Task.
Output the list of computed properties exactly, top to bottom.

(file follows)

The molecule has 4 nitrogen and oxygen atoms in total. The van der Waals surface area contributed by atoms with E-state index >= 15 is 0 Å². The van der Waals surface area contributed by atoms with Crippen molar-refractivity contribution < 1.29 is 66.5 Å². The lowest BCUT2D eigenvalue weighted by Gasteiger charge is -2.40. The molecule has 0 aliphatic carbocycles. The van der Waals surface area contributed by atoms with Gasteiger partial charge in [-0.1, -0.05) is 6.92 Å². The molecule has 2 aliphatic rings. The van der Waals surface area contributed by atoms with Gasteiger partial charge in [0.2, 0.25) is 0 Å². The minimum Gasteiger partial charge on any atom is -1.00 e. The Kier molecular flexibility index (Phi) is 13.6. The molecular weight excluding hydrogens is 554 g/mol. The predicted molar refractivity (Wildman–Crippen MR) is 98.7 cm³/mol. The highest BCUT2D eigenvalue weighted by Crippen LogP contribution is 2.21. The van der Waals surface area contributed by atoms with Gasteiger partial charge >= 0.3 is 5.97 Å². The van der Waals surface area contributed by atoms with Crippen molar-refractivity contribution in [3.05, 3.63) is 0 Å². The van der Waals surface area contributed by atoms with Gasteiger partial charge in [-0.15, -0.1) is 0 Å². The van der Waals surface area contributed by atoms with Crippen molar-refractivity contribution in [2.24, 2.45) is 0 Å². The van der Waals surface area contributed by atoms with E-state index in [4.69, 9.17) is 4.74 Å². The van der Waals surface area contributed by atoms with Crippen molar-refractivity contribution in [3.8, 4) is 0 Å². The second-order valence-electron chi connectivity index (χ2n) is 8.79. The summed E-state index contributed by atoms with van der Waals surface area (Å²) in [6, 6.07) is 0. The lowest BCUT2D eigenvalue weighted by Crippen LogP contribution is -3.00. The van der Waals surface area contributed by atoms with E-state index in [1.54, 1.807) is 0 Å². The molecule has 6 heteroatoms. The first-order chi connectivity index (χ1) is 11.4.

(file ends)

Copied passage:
The molecule has 4 nitrogen and oxygen atoms in total. The van der Waals surface area contributed by atoms with E-state index >= 15 is 0 Å². The van der Waals surface area contributed by atoms with Crippen molar-refractivity contribution < 1.29 is 66.5 Å². The lowest BCUT2D eigenvalue weighted by Gasteiger charge is -2.40. The molecule has 0 aliphatic carbocycles. The van der Waals surface area contributed by atoms with Gasteiger partial charge in [-0.1, -0.05) is 6.92 Å². The molecule has 2 aliphatic rings. The van der Waals surface area contributed by atoms with Gasteiger partial charge in [0.2, 0.25) is 0 Å². The minimum Gasteiger partial charge on any atom is -1.00 e. The Kier molecular flexibility index (Phi) is 13.6. The molecular weight excluding hydrogens is 554 g/mol. The predicted molar refractivity (Wildman–Crippen MR) is 98.7 cm³/mol. The highest BCUT2D eigenvalue weighted by Crippen LogP contribution is 2.21. The van der Waals surface area contributed by atoms with Gasteiger partial charge >= 0.3 is 5.97 Å². The van der Waals surface area contributed by atoms with Crippen molar-refractivity contribution in [3.05, 3.63) is 0 Å². The van der Waals surface area contributed by atoms with Gasteiger partial charge in [-0.15, -0.1) is 0 Å². The van der Waals surface area contributed by atoms with Crippen molar-refractivity contribution in [2.24, 2.45) is 0 Å². The van der Waals surface area contributed by atoms with E-state index in [4.69, 9.17) is 4.74 Å². The van der Waals surface area contributed by atoms with Crippen molar-refractivity contribution in [3.8, 4) is 0 Å². The second-order valence-electron chi connectivity index (χ2n) is 8.79. The summed E-state index contributed by atoms with van der Waals surface area (Å²) in [6, 6.07) is 0. The lowest BCUT2D eigenvalue weighted by Crippen LogP contribution is -3.00. The van der Waals surface area contributed by atoms with E-state index in [1.54, 1.807) is 0 Å². The molecule has 6 heteroatoms. The first-order chi connectivity index (χ1) is 11.4.